High Availability for In-Memory Databases

Architecting for Resiliency

Introduction

Critical business applications need performance and scalability to meet user demand, but also an architecture for high-availability (HA) and resiliency to ensure uptime.

While traditional approaches have often involved more expensive "scale-up" servers, newer models allow for resilient and available architectures with commodity hardware.

This paper will outline the basics of architecting highly available and resilient configurations with MemSQL, an in-memory, distributed database that is fully relational.

MemSQL Cluster Configuration Basics

MemSQL is built to deploy on commodity hardware in your data center or the cloud. This approach allows customers to take advantage of the lowest possible costs to add memory, CPU, and storage to their configurations.

MemSQL uses a two-tiered architecture to simplify operations, increase resiliency, and allow for online cluster expansion. Aggregator nodes handle application requests and leaf nodes store data in memory as well as on flash or disk.

This architecture, shown in Figure 1, is fully redundant with a shared-nothing design so that loss of a node or multiple nodes does not impact system uptime.

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Figure 1: MemSQL Cluster Architecture

Media Types within a MemSQL Cluster

Each node within a MemSQL cluster includes both memory in the form or RAM, as well as I/O based media such as flash or disk.

Choice of media types depends on workload requirements. For row-based tables in MemSQL, all of the data will reside in RAM with the transaction log and snapshots going to disk. For column-based tables, the data will reside on disk or flash with the most frequently accessed portions cached in RAM.

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Figure 2: Media types in a MemSQL cluster

Replication Across Data Centers

To protect against data center outages, MemSQL offers replication across datacenters. This replication is asynchronous and includes the option to have a different number of aggregators and leaves.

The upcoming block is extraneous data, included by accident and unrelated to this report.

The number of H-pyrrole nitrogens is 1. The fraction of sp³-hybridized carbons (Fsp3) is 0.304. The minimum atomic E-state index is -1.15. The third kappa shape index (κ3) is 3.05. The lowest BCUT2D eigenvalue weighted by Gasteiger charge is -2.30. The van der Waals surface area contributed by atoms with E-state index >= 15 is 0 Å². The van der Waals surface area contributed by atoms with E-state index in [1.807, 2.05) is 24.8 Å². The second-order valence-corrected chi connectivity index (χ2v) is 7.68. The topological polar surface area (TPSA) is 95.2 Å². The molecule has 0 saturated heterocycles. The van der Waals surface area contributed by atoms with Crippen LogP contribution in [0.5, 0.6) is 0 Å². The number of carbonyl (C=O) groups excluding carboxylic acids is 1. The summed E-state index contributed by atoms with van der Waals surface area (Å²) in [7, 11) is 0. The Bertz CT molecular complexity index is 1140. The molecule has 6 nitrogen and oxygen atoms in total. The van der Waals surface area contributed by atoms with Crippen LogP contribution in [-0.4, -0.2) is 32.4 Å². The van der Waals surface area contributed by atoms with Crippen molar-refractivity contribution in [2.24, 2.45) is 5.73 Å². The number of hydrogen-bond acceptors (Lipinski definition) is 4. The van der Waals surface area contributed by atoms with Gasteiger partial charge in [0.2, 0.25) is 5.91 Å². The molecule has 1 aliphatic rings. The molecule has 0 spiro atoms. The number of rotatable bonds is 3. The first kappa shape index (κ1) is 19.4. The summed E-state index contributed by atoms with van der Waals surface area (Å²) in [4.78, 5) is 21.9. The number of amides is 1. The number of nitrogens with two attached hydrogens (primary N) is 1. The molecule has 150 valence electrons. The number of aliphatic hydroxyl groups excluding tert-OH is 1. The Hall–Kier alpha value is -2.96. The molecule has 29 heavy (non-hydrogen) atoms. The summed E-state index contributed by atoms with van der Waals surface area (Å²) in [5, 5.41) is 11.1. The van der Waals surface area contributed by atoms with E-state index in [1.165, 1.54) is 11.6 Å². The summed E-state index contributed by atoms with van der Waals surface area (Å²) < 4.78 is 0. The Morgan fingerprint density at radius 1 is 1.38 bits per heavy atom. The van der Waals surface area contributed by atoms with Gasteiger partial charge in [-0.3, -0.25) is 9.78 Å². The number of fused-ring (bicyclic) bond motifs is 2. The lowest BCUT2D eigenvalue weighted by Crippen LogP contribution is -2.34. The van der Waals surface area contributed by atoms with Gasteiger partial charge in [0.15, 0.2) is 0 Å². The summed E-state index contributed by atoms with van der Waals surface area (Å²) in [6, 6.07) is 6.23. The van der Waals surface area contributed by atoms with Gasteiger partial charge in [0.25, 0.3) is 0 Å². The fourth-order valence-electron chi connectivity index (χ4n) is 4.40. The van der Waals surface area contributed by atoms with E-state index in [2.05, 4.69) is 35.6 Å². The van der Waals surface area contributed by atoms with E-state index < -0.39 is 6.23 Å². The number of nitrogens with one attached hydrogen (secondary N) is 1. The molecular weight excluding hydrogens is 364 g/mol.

The database replicated to the second cluster is read-only. However, active-active configurations are possible by having a second database where the master is on the second cluster, and its replica is on the original cluster.

A basic replication configuration is shown in the Figure 3.

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Figure 3: Basic replication between a primary and secondary (read-only) cluster

Considerations for Shared Storage

MemSQL was designed for local storage, offering users the lowest cost options for memory, flash, and disk by avoiding expensive proprietary storage arrays. Coupled with a distributed systems architecture, use of commodity servers provides the least expensive and easiest to way to scale.

Shared storage options with MemSQL are possible, but require high availability and resiliency expertise. Improperly configured clusters with shared storage can compromise overall availability.

Shared storage does offer benefits for traditional, non-distributed applications. However, distributed applications like MemSQL do not require shared storage and therefore avoid the complexity and costs associated with large storage arrays. Further, distributed systems can provide a more resilient architecture than one based on a single, or redundant set of arrays.

Working with virtual machines and containers provide another twist to the configuration picture. Some companies have IT policies where only VMs are provisioned for business users, not physical servers. Since VMs and containers often rely on shared storage for their own needs, we will explore these configurations for MemSQL.

Deploying MemSQL in Virtual Machines

MemSQL can easily be deployed in a VM or container. However, best practices are to deploy a single MemSQL instance, or a very small number of instances per physical machine. It is also critical to adequately allocate memory on a per VM basis. Over allocating memory results in an improperly configured cluster.